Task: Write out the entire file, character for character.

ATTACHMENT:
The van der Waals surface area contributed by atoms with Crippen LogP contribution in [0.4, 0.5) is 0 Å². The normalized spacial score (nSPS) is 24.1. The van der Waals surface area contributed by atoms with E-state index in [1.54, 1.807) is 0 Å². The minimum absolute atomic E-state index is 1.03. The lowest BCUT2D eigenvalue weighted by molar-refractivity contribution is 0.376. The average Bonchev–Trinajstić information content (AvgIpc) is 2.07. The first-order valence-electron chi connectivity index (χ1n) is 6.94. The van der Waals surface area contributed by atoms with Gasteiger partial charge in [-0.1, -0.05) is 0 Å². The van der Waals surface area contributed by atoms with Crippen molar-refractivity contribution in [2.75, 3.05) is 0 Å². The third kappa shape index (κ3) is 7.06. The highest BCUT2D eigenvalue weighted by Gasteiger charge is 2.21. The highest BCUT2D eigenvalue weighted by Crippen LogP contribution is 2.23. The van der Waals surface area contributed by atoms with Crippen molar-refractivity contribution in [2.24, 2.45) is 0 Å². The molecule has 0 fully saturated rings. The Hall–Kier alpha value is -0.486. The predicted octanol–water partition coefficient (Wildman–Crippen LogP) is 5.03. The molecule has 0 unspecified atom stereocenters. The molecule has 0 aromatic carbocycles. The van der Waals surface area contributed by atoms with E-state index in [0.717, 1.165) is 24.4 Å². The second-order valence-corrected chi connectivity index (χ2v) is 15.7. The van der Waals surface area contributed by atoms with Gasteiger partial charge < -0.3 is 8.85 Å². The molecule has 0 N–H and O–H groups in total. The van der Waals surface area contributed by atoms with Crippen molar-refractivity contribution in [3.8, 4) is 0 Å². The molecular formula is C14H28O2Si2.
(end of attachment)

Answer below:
The van der Waals surface area contributed by atoms with Crippen LogP contribution in [0.4, 0.5) is 0 Å². The normalized spacial score (nSPS) is 24.1. The van der Waals surface area contributed by atoms with E-state index in [1.54, 1.807) is 0 Å². The minimum absolute atomic E-state index is 1.03. The lowest BCUT2D eigenvalue weighted by molar-refractivity contribution is 0.376. The average Bonchev–Trinajstić information content (AvgIpc) is 2.07. The first-order valence-electron chi connectivity index (χ1n) is 6.94. The van der Waals surface area contributed by atoms with Gasteiger partial charge in [-0.1, -0.05) is 0 Å². The van der Waals surface area contributed by atoms with Crippen molar-refractivity contribution in [2.75, 3.05) is 0 Å². The third kappa shape index (κ3) is 7.06. The highest BCUT2D eigenvalue weighted by Gasteiger charge is 2.21. The highest BCUT2D eigenvalue weighted by Crippen LogP contribution is 2.23. The van der Waals surface area contributed by atoms with Crippen molar-refractivity contribution in [2.24, 2.45) is 0 Å². The molecule has 0 fully saturated rings. The Hall–Kier alpha value is -0.486. The predicted octanol–water partition coefficient (Wildman–Crippen LogP) is 5.03. The molecule has 0 unspecified atom stereocenters. The molecule has 0 aromatic carbocycles. The van der Waals surface area contributed by atoms with E-state index in [0.717, 1.165) is 24.4 Å². The second-order valence-corrected chi connectivity index (χ2v) is 15.7. The van der Waals surface area contributed by atoms with Gasteiger partial charge < -0.3 is 8.85 Å². The molecule has 0 N–H and O–H groups in total. The van der Waals surface area contributed by atoms with Crippen molar-refractivity contribution in [3.8, 4) is 0 Å². The molecular formula is C14H28O2Si2.